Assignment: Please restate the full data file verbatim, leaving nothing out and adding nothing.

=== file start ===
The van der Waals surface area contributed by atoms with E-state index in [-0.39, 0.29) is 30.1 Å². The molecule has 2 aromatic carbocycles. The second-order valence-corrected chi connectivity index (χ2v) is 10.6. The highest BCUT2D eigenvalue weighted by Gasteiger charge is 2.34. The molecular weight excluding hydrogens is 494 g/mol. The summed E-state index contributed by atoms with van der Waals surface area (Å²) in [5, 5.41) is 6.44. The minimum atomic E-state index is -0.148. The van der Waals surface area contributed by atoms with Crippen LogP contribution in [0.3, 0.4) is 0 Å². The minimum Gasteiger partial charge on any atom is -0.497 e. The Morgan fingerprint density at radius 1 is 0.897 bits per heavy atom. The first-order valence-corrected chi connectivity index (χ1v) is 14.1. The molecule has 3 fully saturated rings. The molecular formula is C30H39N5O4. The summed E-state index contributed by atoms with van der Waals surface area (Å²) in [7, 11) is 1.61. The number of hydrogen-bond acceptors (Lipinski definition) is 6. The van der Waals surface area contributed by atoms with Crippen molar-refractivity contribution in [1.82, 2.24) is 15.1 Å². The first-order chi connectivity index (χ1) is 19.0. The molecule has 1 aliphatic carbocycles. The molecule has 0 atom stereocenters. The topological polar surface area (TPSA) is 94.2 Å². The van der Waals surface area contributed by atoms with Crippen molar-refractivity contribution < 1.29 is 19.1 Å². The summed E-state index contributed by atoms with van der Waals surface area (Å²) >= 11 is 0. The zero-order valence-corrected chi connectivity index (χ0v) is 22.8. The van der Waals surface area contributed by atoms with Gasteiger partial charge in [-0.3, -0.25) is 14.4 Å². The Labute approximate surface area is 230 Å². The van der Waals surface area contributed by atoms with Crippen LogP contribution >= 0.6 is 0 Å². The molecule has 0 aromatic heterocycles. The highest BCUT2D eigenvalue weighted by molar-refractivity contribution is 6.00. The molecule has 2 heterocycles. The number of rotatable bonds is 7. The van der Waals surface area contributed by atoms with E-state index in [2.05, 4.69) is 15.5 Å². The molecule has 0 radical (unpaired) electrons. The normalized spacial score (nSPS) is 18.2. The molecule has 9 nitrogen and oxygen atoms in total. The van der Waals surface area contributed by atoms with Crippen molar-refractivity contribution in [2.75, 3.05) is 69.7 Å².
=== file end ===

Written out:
The van der Waals surface area contributed by atoms with E-state index in [-0.39, 0.29) is 30.1 Å². The molecule has 2 aromatic carbocycles. The second-order valence-corrected chi connectivity index (χ2v) is 10.6. The highest BCUT2D eigenvalue weighted by Gasteiger charge is 2.34. The molecular weight excluding hydrogens is 494 g/mol. The summed E-state index contributed by atoms with van der Waals surface area (Å²) in [5, 5.41) is 6.44. The minimum atomic E-state index is -0.148. The van der Waals surface area contributed by atoms with Crippen LogP contribution in [0.3, 0.4) is 0 Å². The minimum Gasteiger partial charge on any atom is -0.497 e. The Morgan fingerprint density at radius 1 is 0.897 bits per heavy atom. The first-order valence-corrected chi connectivity index (χ1v) is 14.1. The molecule has 3 fully saturated rings. The molecular formula is C30H39N5O4. The summed E-state index contributed by atoms with van der Waals surface area (Å²) in [7, 11) is 1.61. The number of hydrogen-bond acceptors (Lipinski definition) is 6. The van der Waals surface area contributed by atoms with Crippen molar-refractivity contribution in [1.82, 2.24) is 15.1 Å². The first-order chi connectivity index (χ1) is 19.0. The molecule has 1 aliphatic carbocycles. The molecule has 0 atom stereocenters. The topological polar surface area (TPSA) is 94.2 Å². The van der Waals surface area contributed by atoms with Crippen molar-refractivity contribution < 1.29 is 19.1 Å². The summed E-state index contributed by atoms with van der Waals surface area (Å²) >= 11 is 0. The zero-order valence-corrected chi connectivity index (χ0v) is 22.8. The van der Waals surface area contributed by atoms with Gasteiger partial charge in [-0.3, -0.25) is 14.4 Å². The Labute approximate surface area is 230 Å². The van der Waals surface area contributed by atoms with Crippen LogP contribution >= 0.6 is 0 Å². The molecule has 0 aromatic heterocycles. The highest BCUT2D eigenvalue weighted by molar-refractivity contribution is 6.00. The molecule has 2 heterocycles. The number of rotatable bonds is 7. The van der Waals surface area contributed by atoms with E-state index in [2.05, 4.69) is 15.5 Å². The molecule has 0 radical (unpaired) electrons. The normalized spacial score (nSPS) is 18.2. The molecule has 9 nitrogen and oxygen atoms in total. The van der Waals surface area contributed by atoms with Crippen molar-refractivity contribution in [2.75, 3.05) is 69.7 Å².